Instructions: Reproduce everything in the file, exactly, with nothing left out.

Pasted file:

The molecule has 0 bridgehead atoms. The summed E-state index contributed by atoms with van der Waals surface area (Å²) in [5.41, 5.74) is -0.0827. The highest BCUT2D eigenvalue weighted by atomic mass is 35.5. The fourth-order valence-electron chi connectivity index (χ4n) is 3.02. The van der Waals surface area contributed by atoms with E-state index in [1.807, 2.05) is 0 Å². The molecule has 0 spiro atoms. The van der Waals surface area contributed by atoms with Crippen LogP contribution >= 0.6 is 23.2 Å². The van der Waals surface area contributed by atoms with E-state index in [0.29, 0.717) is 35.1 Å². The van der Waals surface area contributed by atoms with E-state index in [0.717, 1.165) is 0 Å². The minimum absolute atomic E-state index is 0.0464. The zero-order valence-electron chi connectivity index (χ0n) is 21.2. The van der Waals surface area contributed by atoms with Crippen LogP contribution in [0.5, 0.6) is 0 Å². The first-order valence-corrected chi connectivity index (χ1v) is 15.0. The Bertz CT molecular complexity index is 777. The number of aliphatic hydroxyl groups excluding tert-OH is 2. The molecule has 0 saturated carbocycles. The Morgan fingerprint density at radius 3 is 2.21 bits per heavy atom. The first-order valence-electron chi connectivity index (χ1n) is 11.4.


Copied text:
The molecule has 0 bridgehead atoms. The summed E-state index contributed by atoms with van der Waals surface area (Å²) in [5.41, 5.74) is -0.0827. The highest BCUT2D eigenvalue weighted by atomic mass is 35.5. The fourth-order valence-electron chi connectivity index (χ4n) is 3.02. The van der Waals surface area contributed by atoms with E-state index in [1.807, 2.05) is 0 Å². The molecule has 0 spiro atoms. The van der Waals surface area contributed by atoms with Crippen LogP contribution >= 0.6 is 23.2 Å². The van der Waals surface area contributed by atoms with E-state index in [0.29, 0.717) is 35.1 Å². The van der Waals surface area contributed by atoms with E-state index in [0.717, 1.165) is 0 Å². The minimum absolute atomic E-state index is 0.0464. The zero-order valence-electron chi connectivity index (χ0n) is 21.2. The van der Waals surface area contributed by atoms with Crippen LogP contribution in [0.5, 0.6) is 0 Å². The first-order valence-corrected chi connectivity index (χ1v) is 15.0. The Bertz CT molecular complexity index is 777. The number of aliphatic hydroxyl groups excluding tert-OH is 2. The molecule has 0 saturated carbocycles. The Morgan fingerprint density at radius 3 is 2.21 bits per heavy atom. The first-order valence-electron chi connectivity index (χ1n) is 11.4.